The back contact solar cell is a well-known device for converting solar energy to electrical energy. See Swanson et al., "Point Contact Silicon Solar Cells," IEEE Transactions on Electron Devices, Vol. ED-31, No. 5, May 1984, pages 661-664. The structure includes a lightly-doped or intrinsic silicon substrate in which alternating rows of p-doped regions and n-doped regions are formed in one major (back side) surface. Two metal layers respectively contact the p- and n-doped regions with the two metal layers being separated by an electrically insulating layer. Alternatively, interdigitated metal contacts provide electrical contacts to the doped regions and provide voltage output terminals for the cell in response to the generation of electron-hole pairs in the semiconductor material by impinging photons. The opposite major surface (front side) is covered by a passivation layer to minimize recombination of electrons and holes at the surface and provide high transmission of photons into the bulk material Conventionally, thermally-grown silicon oxide and deposited silicon nitride, or other transparent layers such as magnesium fluoride or zinc sulfide, have been used as passivation material.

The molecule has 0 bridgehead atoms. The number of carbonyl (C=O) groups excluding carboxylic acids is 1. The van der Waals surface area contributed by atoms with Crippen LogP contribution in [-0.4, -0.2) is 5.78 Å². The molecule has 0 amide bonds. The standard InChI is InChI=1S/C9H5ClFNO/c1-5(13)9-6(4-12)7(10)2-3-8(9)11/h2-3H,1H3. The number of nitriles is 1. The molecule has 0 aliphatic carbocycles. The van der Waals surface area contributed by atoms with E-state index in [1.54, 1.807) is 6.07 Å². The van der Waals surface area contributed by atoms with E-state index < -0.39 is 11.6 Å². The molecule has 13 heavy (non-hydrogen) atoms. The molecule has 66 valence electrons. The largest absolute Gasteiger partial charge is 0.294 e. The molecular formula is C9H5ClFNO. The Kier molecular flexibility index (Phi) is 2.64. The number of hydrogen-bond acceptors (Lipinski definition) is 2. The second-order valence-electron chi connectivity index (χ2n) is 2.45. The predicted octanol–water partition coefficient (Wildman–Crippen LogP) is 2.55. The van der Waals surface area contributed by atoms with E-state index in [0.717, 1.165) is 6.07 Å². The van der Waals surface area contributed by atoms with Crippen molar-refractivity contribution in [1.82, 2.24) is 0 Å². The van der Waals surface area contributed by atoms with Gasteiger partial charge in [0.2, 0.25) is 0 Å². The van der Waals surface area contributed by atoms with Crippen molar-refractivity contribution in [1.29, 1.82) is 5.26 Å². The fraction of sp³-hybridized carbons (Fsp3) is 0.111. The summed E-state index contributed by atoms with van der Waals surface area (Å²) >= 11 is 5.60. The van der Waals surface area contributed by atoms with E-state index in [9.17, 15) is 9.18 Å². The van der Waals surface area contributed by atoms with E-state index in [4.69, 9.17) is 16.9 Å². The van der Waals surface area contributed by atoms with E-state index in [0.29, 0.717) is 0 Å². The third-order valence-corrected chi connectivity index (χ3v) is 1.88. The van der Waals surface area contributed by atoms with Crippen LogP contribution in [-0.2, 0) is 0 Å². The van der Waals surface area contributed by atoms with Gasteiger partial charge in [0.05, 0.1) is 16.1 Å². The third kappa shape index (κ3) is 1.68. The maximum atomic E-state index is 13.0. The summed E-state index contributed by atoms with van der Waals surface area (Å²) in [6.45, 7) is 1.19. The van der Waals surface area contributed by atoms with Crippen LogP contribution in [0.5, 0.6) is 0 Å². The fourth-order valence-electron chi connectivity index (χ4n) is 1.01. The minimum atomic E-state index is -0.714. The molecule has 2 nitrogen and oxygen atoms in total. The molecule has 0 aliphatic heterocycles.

A typical and normal method of producing a passivating, antireflection film or layer on photovoltaic or photoelectric material such as silicon utilizes thermal oxidation. The oxidation is usually produced by oxidizing the silicon prior to metallization at temperatures ranging from 850° C. to 1200° C., typically 1000° C., in an oxygen atmosphere. The resulting oxide layer may be one-quarter wavelength of average light or, for example, 114 nanometers thick. Alternatively, a thinner layer of thermal oxide may be used upon which various layers of other antireflective material such as silicon nitride or magnesium fluoride are deposited to further maximize the right transmission.
The semiconductor substrate for the photovoltaic cell must be thin. Conventionally, a semiconductor wafer is initially thinned by etching prior to the fabrication of the doped regions and the metallization. A limiting factor in the thinning of the wafer is the requisite structural strength required of the wafer during the subsequent processing. Accordingly, the thickness of the wafer must be several hundred micrometers to ensure adequate structural strength.
An object of the present invention is an improved photovoltaic cell.
Another object of the invention is a process for fabricating a photovoltaic cell which results in increased yield of finished product.
Still another object of the invention is a photovoltaic cell having reduced thickness.
Another object of the invention is an improved antireflective coating.
A feature of the invention is the thinning of a semiconductor substrate for the photovoltaic cell following the formation of the diffused regions and metallization.